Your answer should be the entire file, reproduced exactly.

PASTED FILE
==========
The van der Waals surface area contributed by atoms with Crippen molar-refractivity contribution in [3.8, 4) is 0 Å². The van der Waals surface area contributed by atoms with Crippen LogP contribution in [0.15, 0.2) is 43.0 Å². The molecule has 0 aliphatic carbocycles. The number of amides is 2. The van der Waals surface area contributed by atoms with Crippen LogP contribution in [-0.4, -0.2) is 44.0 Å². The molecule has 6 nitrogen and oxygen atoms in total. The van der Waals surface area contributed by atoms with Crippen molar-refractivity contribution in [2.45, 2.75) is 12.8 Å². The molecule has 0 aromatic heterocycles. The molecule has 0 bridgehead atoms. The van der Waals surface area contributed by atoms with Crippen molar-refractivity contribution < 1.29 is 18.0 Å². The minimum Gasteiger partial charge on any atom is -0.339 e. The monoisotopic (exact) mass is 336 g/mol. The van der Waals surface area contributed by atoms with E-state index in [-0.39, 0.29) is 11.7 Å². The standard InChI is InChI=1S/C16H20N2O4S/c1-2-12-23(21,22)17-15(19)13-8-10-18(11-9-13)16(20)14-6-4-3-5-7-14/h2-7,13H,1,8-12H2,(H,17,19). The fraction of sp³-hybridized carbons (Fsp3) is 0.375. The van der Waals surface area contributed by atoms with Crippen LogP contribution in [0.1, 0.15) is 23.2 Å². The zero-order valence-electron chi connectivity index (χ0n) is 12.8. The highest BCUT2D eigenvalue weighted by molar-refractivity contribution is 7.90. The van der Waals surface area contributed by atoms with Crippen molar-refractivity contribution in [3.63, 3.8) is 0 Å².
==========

The van der Waals surface area contributed by atoms with Crippen molar-refractivity contribution in [3.8, 4) is 0 Å². The van der Waals surface area contributed by atoms with Crippen LogP contribution in [0.15, 0.2) is 43.0 Å². The molecule has 0 aliphatic carbocycles. The number of amides is 2. The van der Waals surface area contributed by atoms with Crippen LogP contribution in [-0.4, -0.2) is 44.0 Å². The molecule has 6 nitrogen and oxygen atoms in total. The van der Waals surface area contributed by atoms with Crippen molar-refractivity contribution in [2.45, 2.75) is 12.8 Å². The molecule has 0 aromatic heterocycles. The molecule has 0 bridgehead atoms. The van der Waals surface area contributed by atoms with Crippen molar-refractivity contribution < 1.29 is 18.0 Å². The minimum Gasteiger partial charge on any atom is -0.339 e. The monoisotopic (exact) mass is 336 g/mol. The van der Waals surface area contributed by atoms with E-state index in [-0.39, 0.29) is 11.7 Å². The standard InChI is InChI=1S/C16H20N2O4S/c1-2-12-23(21,22)17-15(19)13-8-10-18(11-9-13)16(20)14-6-4-3-5-7-14/h2-7,13H,1,8-12H2,(H,17,19). The fraction of sp³-hybridized carbons (Fsp3) is 0.375. The van der Waals surface area contributed by atoms with Crippen LogP contribution in [0.1, 0.15) is 23.2 Å². The zero-order valence-electron chi connectivity index (χ0n) is 12.8. The highest BCUT2D eigenvalue weighted by molar-refractivity contribution is 7.90. The van der Waals surface area contributed by atoms with Crippen molar-refractivity contribution in [3.63, 3.8) is 0 Å².